Birding in California

Hi, loyal ‘blog readers!

We just spent 3 weeks in southern California, visiting friends and family, and enjoying the nice, warm weather.  About every other day, I went for a walk around the area we were staying in, usually about 4 miles.  I saw lots of birds, and even got to add 4 new birds to my life list.  The photos below don’t represent all the species I saw.  I saw a total of 50 species while in California – I know this because I reported them to e-bird.

In the empty lot next door to where we stayed, there was a pair of Red-Tailed Hawks nesting in a big tree.  The pair hung out together every day, sunning themselves together, building their nest, even playing together in the air.  The best example of this last, is one of the hawks landing gently on the back of the other in mid-air.  They weren’t fighting, or mating – just playing.



There were dozens and dozens of Bushtits in the area, eating berries off the trees.

IMG_2110a_bushtit_1.1Here’s a nice, beefy California Towhee.  They are giant Sparrows, kind of plain-looking.

IMG_2123a_California_Towhee_1.1Allen’s Hummingbird, cute and rust-colored.

IMG_2131a_Allens_hummingbird_1.1Northern Mockingbird (I think this is a young one).

IMG_2152a_Northern_Mockingbird_1.1This Great Egret was continually around the neighborhood, landing on rooftops.  I’m not sure what he was doing in this area, as there is no water, and they are usually around bodies of water.

IMG_1934aI went to the Los Angeles County Arboretum on January 19th, and had a great time, despite the fact that it rained on me pretty much the whole time I was there.  Here I am, being rained on.

20160119_150733aWhile I was there, I saw one of the four birds new to my life list:  A fancy, schmancy Mandarin Duck.

IMG_2500a_Mandarin_DuckThis here birdie is a Common Yellowthroat, although it’s hard to tell from the picture, due to the fact that this thing would NOT hold still.

IMG_2564a_Common_YellowthroatBefore this trip, I had no idea that Cedar Waxwings lived in southern California.  I thought they were much more of a cold climate bird.  I saw them almost everywhere I went on this trip.

IMG_2668a_Cedar_WaxwingsHere is the jewel of my birding experiences on this vacation (seen during a hike in the North Etiwanda Preserve).  A California Thrasher.  He was new to my lifelist, too.  Look at his awesome beak!

IMG_2807a_California_ThrasherNext up:  Acorn Woodpecker.  They are such cute birds!

IMG_1650a_Acorn_WoodpeckerLast but not least, here is a pair of American Kestrels, sitting on a power line.  I’ve never seen Kestrels hang out with other Kestrels.  This was a new one for me.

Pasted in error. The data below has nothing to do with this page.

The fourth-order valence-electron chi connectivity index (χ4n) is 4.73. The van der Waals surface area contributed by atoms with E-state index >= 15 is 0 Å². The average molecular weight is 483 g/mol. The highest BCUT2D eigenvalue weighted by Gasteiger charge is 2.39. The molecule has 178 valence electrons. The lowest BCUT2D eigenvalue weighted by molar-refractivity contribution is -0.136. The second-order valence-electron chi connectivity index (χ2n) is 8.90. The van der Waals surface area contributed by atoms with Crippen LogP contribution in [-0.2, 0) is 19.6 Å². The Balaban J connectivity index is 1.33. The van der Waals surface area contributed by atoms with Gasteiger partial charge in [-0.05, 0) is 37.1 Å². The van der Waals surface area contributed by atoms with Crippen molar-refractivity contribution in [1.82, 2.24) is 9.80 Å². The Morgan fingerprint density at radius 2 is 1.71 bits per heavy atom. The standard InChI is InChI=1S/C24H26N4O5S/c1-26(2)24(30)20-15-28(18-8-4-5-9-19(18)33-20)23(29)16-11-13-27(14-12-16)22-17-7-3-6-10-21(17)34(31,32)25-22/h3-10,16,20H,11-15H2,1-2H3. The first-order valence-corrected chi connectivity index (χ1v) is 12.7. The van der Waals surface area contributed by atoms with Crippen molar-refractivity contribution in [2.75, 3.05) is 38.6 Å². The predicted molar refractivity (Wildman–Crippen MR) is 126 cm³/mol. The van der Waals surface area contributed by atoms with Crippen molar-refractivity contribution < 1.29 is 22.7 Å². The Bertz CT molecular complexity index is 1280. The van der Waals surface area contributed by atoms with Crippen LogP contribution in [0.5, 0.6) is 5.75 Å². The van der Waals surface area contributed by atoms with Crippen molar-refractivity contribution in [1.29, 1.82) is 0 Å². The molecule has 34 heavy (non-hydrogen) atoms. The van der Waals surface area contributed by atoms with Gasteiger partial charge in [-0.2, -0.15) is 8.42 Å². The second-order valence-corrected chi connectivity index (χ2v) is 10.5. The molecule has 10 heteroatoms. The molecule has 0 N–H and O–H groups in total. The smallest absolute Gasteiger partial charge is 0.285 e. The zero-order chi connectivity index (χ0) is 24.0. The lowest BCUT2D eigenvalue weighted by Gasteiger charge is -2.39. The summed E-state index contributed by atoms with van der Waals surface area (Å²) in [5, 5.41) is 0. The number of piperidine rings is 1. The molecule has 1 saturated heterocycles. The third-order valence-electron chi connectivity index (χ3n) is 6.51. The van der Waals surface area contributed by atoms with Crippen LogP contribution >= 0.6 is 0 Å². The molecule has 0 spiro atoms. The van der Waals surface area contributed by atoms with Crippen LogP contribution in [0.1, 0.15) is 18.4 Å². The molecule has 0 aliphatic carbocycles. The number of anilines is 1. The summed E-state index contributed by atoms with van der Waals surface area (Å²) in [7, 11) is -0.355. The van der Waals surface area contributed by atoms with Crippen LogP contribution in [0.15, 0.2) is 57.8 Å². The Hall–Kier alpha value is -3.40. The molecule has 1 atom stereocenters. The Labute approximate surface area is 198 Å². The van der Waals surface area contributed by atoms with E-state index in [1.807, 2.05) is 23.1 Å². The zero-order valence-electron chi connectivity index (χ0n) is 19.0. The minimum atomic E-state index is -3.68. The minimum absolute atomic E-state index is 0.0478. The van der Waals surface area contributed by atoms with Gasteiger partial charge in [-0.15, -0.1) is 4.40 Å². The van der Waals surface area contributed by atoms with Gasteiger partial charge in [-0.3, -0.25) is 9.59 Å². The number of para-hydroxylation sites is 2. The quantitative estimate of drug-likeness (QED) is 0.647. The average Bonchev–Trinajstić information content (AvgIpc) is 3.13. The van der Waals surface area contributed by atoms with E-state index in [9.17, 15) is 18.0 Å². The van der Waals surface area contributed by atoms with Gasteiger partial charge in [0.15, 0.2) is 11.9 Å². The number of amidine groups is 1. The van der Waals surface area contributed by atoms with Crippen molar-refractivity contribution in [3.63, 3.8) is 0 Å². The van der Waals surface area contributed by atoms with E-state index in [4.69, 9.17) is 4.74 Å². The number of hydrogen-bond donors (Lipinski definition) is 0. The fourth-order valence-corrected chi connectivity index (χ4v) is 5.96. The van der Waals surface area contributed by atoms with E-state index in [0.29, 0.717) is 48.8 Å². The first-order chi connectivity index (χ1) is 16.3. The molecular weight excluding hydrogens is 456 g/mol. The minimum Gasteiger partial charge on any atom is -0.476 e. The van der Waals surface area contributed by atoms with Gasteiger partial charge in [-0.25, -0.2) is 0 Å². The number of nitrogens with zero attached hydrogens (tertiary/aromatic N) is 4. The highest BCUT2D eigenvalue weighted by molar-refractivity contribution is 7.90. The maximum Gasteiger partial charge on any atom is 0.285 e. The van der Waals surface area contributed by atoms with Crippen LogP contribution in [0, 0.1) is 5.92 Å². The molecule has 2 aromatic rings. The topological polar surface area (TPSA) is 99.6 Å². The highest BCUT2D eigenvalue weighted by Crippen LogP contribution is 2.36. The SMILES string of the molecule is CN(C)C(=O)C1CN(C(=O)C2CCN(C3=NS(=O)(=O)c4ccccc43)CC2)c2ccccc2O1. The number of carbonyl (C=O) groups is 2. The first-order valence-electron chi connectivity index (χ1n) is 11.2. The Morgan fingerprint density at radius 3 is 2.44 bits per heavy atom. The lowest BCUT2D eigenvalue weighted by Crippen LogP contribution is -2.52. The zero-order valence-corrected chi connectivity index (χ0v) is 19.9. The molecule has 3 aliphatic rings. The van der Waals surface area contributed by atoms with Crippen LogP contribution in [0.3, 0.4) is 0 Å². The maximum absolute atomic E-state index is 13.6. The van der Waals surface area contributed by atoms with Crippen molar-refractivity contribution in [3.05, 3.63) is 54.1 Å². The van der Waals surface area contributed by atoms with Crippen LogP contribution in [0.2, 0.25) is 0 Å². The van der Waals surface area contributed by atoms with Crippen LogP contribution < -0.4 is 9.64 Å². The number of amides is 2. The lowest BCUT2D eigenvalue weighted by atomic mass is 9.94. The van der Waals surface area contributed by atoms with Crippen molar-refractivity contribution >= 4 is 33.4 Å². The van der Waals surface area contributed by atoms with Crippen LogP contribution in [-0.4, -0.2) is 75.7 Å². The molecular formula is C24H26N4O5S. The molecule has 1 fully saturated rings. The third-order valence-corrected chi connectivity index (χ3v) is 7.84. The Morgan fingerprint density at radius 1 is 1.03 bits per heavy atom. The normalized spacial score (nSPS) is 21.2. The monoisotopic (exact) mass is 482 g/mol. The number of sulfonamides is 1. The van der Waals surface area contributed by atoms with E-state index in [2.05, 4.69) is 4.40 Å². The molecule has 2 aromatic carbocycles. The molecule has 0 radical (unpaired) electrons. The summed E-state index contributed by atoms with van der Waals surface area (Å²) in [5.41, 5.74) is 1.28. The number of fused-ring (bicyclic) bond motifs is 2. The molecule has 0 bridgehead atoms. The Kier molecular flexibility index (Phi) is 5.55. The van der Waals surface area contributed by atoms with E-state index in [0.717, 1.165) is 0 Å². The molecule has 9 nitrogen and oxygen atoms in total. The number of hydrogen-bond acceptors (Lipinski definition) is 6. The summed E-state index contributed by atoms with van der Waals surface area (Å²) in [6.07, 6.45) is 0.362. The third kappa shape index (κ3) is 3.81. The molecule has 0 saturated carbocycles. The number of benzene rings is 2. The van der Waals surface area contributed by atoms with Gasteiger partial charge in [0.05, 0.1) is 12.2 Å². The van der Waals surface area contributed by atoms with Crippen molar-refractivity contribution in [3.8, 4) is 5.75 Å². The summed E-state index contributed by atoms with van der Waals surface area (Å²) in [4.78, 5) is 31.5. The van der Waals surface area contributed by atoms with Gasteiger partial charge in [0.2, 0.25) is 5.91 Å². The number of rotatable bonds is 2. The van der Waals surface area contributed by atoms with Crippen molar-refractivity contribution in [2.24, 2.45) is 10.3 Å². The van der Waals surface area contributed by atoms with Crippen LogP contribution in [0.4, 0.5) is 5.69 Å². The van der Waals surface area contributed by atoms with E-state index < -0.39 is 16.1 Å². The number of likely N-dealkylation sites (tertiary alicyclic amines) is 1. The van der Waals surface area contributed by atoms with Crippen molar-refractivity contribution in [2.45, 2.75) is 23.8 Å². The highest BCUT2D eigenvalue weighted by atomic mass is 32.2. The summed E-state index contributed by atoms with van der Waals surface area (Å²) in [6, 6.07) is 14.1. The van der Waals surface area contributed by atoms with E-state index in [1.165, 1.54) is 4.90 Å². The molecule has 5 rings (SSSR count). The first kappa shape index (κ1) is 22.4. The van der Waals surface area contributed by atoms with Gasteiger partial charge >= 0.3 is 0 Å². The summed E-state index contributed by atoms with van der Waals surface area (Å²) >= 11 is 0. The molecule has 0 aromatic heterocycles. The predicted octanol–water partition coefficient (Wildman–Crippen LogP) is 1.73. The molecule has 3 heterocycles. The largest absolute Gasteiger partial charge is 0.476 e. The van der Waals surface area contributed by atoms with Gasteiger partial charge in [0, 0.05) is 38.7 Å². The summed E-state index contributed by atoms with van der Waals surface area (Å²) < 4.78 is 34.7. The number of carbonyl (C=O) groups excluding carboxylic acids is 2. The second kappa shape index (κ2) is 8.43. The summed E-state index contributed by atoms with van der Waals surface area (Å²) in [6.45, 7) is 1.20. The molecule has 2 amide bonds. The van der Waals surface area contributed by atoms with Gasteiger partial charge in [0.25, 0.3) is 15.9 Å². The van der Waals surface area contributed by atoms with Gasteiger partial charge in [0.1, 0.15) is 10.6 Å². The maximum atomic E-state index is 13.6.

IMG_2830a_American_KestrelsThe remaining two new birds to my lifelist are the Cassin’s Kingbird, and the White-Tailed Kite, both of whom declined to be photographed.

While at the Arboretum, I took a video that I thought was funny.  There were all kinds of ‘Art Installations’ in the Arboretum, and one happened to be an installation called ‘Tribute to the Guinea Fowl’, by Kim Lingo.  There are wild Guinea Fowl all over the park there, and while I was taking pictures of nearby plants, this poor REAL Guinea Fowl walked over, and started pecking the face of one of the statue Guinea Fowl.  I felt bad for him, because he obviously thought these other birds were trying to take over his turf.

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Thanks, all, for stopping by, reading, and commenting!

P.S.  Happy 8th Blogiversary, Cactus Kate ‘blog!  That happened on January 20th.

Fay Elberta Peach Tree

On May second of this year, I went to the annual plant sale at The Youth Garden Project here in Moab.  I went there specifically to buy a peach tree for our yard.  I had done my research, and decided I wanted one of the Fay Elberta trees.  I wandered around the plant sale, picked out the exact tree I wanted, and hauled it up to the table to pay for it.  Some Youth Garden employee told me I’d have to go put it back where it was, but I still had to pay for it that day.  She told me it needed to ‘root out’, and that would happen within about 3 weeks.  So, I paid for it ($50), and left.  Keep in mind that was May 2nd.

On June 10th (more than 5 weeks later), I called the YGP, and asked if the trees were ready to be planted yet.  I wanted to get it into the ground and rooting before the REAL heat of the summer hit.  I was told they weren’t ready yet, and they would call me when I could pick it up.  So, I waited.  And waited.  And waited.

Finally, on July 20th (2 and a half months later), I got a call from the YGP saying I could pick up my tree.  I immediately went there, and got my tree.  Rich dug a hole for it the next day, and into the ground it went.  Such a cute little tree!  The next four pictures are from the day we planted it.  The fence is to keep the deer from munching on it too much.



Fay_Elberta_Peach_tree_1_7-21-15_4.1With Rich, for scale:


Here is my adorable tree 3 weeks later, looking happy (August 12th):


End of the season peach tree, leaves getting colorful (November 24th):


The little peach tree is done for the year now, and is fast asleep.  This picture is from December 1st.  I’m hoping for great things from this little tree next year!


Thanks for checking out my new tree!


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